My grandmother went to the doctor this week with a sore on her leg. She came home with a bill for $3500. The bill had nothing to do with the treatment of her leg wound. The bill was to cover the doctor’s new annual membership fee. If she does not pay it she will be forced to seek care elsewhere. She is 95 years old and on a fixed income and will need to either pay up or move on.
Her doctor left me a lengthy voice mail explaining his fee, informing me that it will allow him to spend more time with each patient and provide high quality care. What it won’t do is cover any of her visits for the year. Those are extra and will be billed to her insurance. The $3500 is for access alone.
The fee seems exorbitant and it is. A typical senior citizen goes to the doctor 6 times a year. The fee works out to a payment of an additional $600 per visit, an astronomical sum.
While the charges are insanely high they are becoming increasingly common. Doctors who cannot make ends meet on what insurance companies pay are looking to their patients to pick up the slack. Especially for older and sicker patients, insurances don’t pay enough to cover the time needed, typically only about $120 for a 30 minute visit. This may seem like a lot, but after factoring in overhead ($160 an hour) and unpaid time spend on refills, phone calls and emails, the end result for the doctor paid this fees could be a salary of about $120,000 a year. While this is a good wage for many people it isn’t enough for a doctor with student loan debt to live in Southern California, where mortgages for a modest home can exceed $4000 a month. Many doctors are desperate to find a way to increase their income.
While this is understandable, the $3500 fee seems excessive. It seems that a doctor with 2000 patients in his practice could make ends meet by charging much less. $100 a year would result in a $200,000 a year increase in salary and make up for what insurance pays. Why charge $3500.
My recent experience answers the question. The majority of patients won’t pay the smaller amount either. My office provides a wide array of services, from guaranteed same day access and short wait times to digital visits and email communications, that are not covered by insurance plans. To cover the cost of these services, on January 1 of this year we started charging an annual access fee of $120. While we thought this was reasonable and affordable we have lost over half of the 1000 patients to whom we billed the fee. In their minds the additional access and services just aren’t worth it. It is apparently easier to find 200 patients willing and able to pay $3500 a year than it is to find 1000 patients willing and able to pay $120. My grandmother’s physician has figured this out.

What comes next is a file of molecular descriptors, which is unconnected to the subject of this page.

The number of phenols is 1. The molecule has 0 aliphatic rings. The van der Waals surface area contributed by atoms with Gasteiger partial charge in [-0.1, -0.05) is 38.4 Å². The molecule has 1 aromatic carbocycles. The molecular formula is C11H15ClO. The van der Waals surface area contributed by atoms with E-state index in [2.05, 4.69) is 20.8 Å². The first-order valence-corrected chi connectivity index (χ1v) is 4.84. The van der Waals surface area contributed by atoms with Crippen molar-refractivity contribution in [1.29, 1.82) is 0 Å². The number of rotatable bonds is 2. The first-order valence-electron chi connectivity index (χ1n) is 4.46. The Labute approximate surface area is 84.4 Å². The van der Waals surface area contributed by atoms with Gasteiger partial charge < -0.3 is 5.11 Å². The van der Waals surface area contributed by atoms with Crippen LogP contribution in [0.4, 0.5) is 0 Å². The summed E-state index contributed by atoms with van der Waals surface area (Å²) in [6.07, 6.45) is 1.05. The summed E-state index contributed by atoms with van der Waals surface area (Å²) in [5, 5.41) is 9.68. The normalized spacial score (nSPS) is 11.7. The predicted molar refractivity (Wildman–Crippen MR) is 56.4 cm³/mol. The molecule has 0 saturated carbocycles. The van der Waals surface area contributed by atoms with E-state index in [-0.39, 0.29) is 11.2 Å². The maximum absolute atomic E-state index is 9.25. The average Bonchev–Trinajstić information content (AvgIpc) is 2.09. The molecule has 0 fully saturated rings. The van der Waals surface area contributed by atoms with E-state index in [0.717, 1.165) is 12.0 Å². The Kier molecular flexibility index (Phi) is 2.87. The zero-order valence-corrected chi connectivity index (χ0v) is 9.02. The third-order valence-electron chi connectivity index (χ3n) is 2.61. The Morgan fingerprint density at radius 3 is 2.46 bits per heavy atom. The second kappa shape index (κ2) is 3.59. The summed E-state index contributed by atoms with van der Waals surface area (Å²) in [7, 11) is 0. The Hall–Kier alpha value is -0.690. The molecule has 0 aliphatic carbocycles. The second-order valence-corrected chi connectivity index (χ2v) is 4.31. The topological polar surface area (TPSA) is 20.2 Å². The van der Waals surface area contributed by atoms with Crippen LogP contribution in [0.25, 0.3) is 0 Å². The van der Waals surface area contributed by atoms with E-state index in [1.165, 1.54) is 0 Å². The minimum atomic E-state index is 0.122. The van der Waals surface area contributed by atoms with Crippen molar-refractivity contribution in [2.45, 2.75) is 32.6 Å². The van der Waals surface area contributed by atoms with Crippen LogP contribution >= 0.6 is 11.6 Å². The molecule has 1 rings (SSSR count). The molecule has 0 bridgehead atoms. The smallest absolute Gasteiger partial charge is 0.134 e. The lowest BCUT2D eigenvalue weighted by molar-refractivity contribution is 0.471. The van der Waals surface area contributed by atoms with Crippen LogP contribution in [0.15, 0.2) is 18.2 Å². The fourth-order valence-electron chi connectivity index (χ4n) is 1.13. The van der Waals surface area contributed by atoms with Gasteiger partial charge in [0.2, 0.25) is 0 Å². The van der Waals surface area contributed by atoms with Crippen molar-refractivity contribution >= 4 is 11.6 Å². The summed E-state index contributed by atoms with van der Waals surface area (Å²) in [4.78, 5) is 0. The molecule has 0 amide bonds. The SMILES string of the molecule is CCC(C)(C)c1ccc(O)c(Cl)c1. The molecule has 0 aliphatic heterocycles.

This does not bode well for the future of medicine. None of the current health care plans being discussed in Washington D.C. or Sacramento address the reality that good medical care costs a lot of money and that quality doctors require competitive salaries. Patients unwilling or unable to pay extra for services will find it increasingly difficult to find a primary care doctor willing to see them and will be increasingly unhappy with the options available. It seems we are headed for a crisis of inaccessibility.
The solutions to this problem are too complex for a blog post but there is one thing of which I am certain. These solutions will not be easy and will be expensive.